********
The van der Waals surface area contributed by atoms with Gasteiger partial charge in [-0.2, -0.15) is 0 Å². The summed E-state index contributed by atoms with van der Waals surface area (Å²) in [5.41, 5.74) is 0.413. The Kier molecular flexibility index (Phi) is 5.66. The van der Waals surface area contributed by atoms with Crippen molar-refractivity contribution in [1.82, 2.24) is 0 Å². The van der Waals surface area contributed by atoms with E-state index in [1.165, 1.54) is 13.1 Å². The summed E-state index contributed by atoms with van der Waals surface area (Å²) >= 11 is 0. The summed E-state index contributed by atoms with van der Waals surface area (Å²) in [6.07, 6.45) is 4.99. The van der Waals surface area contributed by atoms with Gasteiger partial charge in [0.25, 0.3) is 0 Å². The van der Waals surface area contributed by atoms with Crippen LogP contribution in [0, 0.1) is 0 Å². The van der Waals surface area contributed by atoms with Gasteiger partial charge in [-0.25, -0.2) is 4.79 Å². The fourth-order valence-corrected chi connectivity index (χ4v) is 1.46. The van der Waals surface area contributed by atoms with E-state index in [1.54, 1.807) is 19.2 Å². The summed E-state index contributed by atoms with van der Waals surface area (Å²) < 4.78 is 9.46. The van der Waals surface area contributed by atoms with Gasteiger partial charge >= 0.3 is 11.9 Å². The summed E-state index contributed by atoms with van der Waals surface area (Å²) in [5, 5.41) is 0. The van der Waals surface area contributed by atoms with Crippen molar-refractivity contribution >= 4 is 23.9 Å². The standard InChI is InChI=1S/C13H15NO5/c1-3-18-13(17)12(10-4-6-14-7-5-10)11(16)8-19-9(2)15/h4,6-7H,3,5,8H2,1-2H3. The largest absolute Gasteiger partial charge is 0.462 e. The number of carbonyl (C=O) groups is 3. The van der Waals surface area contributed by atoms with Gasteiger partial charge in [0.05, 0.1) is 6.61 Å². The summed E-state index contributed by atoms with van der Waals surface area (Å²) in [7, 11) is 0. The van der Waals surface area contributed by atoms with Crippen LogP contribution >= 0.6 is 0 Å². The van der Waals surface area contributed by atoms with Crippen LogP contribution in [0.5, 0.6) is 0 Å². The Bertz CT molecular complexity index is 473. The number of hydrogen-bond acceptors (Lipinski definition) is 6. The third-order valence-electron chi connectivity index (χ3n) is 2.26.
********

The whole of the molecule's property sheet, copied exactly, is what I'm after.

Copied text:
The van der Waals surface area contributed by atoms with Gasteiger partial charge in [-0.2, -0.15) is 0 Å². The summed E-state index contributed by atoms with van der Waals surface area (Å²) in [5.41, 5.74) is 0.413. The Kier molecular flexibility index (Phi) is 5.66. The van der Waals surface area contributed by atoms with Crippen molar-refractivity contribution in [1.82, 2.24) is 0 Å². The van der Waals surface area contributed by atoms with E-state index in [1.165, 1.54) is 13.1 Å². The summed E-state index contributed by atoms with van der Waals surface area (Å²) >= 11 is 0. The summed E-state index contributed by atoms with van der Waals surface area (Å²) in [6.07, 6.45) is 4.99. The van der Waals surface area contributed by atoms with Gasteiger partial charge in [0.25, 0.3) is 0 Å². The van der Waals surface area contributed by atoms with Crippen LogP contribution in [0, 0.1) is 0 Å². The van der Waals surface area contributed by atoms with Gasteiger partial charge in [-0.25, -0.2) is 4.79 Å². The fourth-order valence-corrected chi connectivity index (χ4v) is 1.46. The van der Waals surface area contributed by atoms with E-state index in [1.54, 1.807) is 19.2 Å². The summed E-state index contributed by atoms with van der Waals surface area (Å²) < 4.78 is 9.46. The van der Waals surface area contributed by atoms with Gasteiger partial charge >= 0.3 is 11.9 Å². The summed E-state index contributed by atoms with van der Waals surface area (Å²) in [5, 5.41) is 0. The van der Waals surface area contributed by atoms with Crippen molar-refractivity contribution >= 4 is 23.9 Å². The standard InChI is InChI=1S/C13H15NO5/c1-3-18-13(17)12(10-4-6-14-7-5-10)11(16)8-19-9(2)15/h4,6-7H,3,5,8H2,1-2H3. The largest absolute Gasteiger partial charge is 0.462 e. The number of carbonyl (C=O) groups is 3. The van der Waals surface area contributed by atoms with Gasteiger partial charge in [0.05, 0.1) is 6.61 Å². The summed E-state index contributed by atoms with van der Waals surface area (Å²) in [7, 11) is 0. The van der Waals surface area contributed by atoms with Crippen LogP contribution >= 0.6 is 0 Å². The van der Waals surface area contributed by atoms with Crippen LogP contribution in [0.5, 0.6) is 0 Å². The Bertz CT molecular complexity index is 473. The number of hydrogen-bond acceptors (Lipinski definition) is 6. The third-order valence-electron chi connectivity index (χ3n) is 2.26.